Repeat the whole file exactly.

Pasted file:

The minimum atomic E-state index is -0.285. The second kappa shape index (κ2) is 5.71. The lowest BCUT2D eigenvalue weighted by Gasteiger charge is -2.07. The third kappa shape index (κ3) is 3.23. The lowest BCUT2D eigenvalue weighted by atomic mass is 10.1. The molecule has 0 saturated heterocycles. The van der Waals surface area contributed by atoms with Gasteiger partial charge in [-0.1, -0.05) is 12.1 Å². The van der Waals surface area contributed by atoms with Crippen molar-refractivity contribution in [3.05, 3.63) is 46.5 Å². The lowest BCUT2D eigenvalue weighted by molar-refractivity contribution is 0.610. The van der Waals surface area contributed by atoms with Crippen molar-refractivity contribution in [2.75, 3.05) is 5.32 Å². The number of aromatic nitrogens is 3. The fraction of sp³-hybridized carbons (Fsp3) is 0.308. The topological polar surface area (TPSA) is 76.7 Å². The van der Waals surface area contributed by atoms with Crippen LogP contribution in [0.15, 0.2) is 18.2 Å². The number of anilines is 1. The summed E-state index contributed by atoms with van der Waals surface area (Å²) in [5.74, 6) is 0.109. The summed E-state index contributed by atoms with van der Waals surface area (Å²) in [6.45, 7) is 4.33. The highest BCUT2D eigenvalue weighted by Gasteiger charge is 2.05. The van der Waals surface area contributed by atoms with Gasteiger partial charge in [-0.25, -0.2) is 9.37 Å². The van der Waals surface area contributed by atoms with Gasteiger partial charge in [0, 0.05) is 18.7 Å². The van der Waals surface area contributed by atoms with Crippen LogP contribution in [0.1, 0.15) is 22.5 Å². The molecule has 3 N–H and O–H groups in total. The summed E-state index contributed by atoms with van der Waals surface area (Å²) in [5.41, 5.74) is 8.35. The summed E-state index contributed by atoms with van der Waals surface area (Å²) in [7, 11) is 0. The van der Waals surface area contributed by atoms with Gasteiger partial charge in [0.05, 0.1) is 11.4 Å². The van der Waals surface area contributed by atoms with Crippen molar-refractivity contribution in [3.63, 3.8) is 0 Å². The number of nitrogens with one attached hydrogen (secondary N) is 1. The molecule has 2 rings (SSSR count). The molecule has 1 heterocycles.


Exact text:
The minimum atomic E-state index is -0.285. The second kappa shape index (κ2) is 5.71. The lowest BCUT2D eigenvalue weighted by Gasteiger charge is -2.07. The third kappa shape index (κ3) is 3.23. The lowest BCUT2D eigenvalue weighted by atomic mass is 10.1. The molecule has 0 saturated heterocycles. The van der Waals surface area contributed by atoms with Gasteiger partial charge in [-0.1, -0.05) is 12.1 Å². The van der Waals surface area contributed by atoms with Crippen molar-refractivity contribution in [3.05, 3.63) is 46.5 Å². The lowest BCUT2D eigenvalue weighted by molar-refractivity contribution is 0.610. The van der Waals surface area contributed by atoms with Crippen molar-refractivity contribution in [2.75, 3.05) is 5.32 Å². The number of aromatic nitrogens is 3. The fraction of sp³-hybridized carbons (Fsp3) is 0.308. The topological polar surface area (TPSA) is 76.7 Å². The van der Waals surface area contributed by atoms with Crippen LogP contribution in [0.15, 0.2) is 18.2 Å². The number of anilines is 1. The summed E-state index contributed by atoms with van der Waals surface area (Å²) in [5.74, 6) is 0.109. The summed E-state index contributed by atoms with van der Waals surface area (Å²) in [6.45, 7) is 4.33. The highest BCUT2D eigenvalue weighted by Gasteiger charge is 2.05. The van der Waals surface area contributed by atoms with Gasteiger partial charge in [-0.25, -0.2) is 9.37 Å². The van der Waals surface area contributed by atoms with Gasteiger partial charge in [0, 0.05) is 18.7 Å². The van der Waals surface area contributed by atoms with Crippen LogP contribution in [0.1, 0.15) is 22.5 Å². The molecule has 3 N–H and O–H groups in total. The summed E-state index contributed by atoms with van der Waals surface area (Å²) in [5.41, 5.74) is 8.35. The summed E-state index contributed by atoms with van der Waals surface area (Å²) in [7, 11) is 0. The van der Waals surface area contributed by atoms with Gasteiger partial charge in [0.05, 0.1) is 11.4 Å². The van der Waals surface area contributed by atoms with Crippen molar-refractivity contribution in [3.63, 3.8) is 0 Å². The number of nitrogens with one attached hydrogen (secondary N) is 1. The molecule has 2 rings (SSSR count). The molecule has 1 heterocycles.